NBA, Hawks grapple with how to deal with coronavirus

As the country grapples with coronavirus and how to best combat the spread of the disease, athletic teams and organizations are asking themselves that same question.

The Hawks are no different and have had several team discussions about how players and staff can limit exposure and stay safe, including curtailing physical interactions in public and with fans at games. Team doctors and trainers from around the NBA, including Hawks vice president of Athletic Performance and Sports Medicine Chelsea Lane, had a meeting about this issue Monday night, and team owners, including Hawks owner Tony Ressler, will have a meeting about it Wednesday, Hawks coach Lloyd Pierce said.

“One of my favorite quotes is prevention is better than cure. … And I think the league’s whole stance is about prevention,” Pierce said Tuesday. “How do we provide the necessary steps for everyone so that we feel safe, we’re doing what we need to do to provide safety to our players, to our fans, to our organizations.”

» More AJC coverage of the coronavirus outbreak

One of the biggest questions the NBA faces is whether games should still be played with fans in attendance (with large gatherings of people crowding together indoors, it could increase the chances of sickness spreading from one person to another). According to ESPN's Adrian Wojnarowski, there are "escalating concerns" that the NBA could be headed toward playing games with no fans in the stands and only essential personnel in attendance, but the league has not made any announcements or movement toward that yet.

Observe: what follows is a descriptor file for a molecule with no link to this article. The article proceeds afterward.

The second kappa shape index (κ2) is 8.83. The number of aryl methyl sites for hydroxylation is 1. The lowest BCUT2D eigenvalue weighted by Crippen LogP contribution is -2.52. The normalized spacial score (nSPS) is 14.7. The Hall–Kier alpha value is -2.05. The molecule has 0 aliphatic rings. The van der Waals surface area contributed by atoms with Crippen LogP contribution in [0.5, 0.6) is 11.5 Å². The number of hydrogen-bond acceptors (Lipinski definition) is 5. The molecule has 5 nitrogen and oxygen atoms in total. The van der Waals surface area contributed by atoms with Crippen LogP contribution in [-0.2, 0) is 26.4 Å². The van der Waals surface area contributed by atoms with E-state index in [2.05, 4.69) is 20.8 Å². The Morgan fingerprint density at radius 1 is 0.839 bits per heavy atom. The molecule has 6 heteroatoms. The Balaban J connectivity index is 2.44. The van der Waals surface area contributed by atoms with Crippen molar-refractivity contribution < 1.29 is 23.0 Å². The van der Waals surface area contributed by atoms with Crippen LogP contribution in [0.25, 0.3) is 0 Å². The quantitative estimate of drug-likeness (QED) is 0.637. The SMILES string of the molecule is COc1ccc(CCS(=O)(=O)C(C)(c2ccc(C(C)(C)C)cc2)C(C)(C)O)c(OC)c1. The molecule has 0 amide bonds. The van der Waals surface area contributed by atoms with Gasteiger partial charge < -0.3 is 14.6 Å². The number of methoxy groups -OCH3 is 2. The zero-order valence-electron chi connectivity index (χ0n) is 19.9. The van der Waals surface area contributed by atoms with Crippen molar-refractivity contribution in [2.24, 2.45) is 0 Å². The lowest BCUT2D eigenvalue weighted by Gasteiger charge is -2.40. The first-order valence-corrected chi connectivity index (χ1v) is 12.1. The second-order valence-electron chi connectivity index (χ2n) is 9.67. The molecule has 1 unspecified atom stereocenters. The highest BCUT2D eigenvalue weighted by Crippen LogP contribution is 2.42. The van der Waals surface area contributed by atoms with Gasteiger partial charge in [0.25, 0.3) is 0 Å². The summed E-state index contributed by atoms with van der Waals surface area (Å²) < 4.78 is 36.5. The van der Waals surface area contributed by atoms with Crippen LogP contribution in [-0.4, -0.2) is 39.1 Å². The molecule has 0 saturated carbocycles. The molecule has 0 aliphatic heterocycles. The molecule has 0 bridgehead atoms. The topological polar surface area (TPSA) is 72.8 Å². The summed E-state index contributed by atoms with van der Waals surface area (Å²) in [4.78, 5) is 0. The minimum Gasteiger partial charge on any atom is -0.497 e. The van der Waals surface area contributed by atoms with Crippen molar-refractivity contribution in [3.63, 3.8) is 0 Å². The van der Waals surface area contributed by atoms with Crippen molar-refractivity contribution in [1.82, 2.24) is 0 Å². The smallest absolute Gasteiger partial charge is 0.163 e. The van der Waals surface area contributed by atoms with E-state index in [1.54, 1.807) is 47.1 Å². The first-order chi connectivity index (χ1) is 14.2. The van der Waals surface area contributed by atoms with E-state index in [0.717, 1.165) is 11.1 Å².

At this point, it's hypothetical and unclear if it will come to that. But it prompts the question of how teams and players would react if they indeed have to play games in front of empty arenas. Lakers star LeBron James told multiple outlets Friday, including the Los Angeles Times, that he wouldn't partake if that was the case. He walked that back Tuesday, saying he would indeed play.

On Saturday, after the Hawks’ loss in Memphis, Trae Young echoed James’ hesitance, but he clarified Tuesday that he would play regardless of whether fans are in the stands. Young added that it would make for a weird experience, though, and would have the feel of a scrimmage.

“The people that are making these decisions are just looking out for our best interest and things like that,” Young said. “We would definitely have to listen and understand that other people are just looking out for us, but it would definitely be weird.”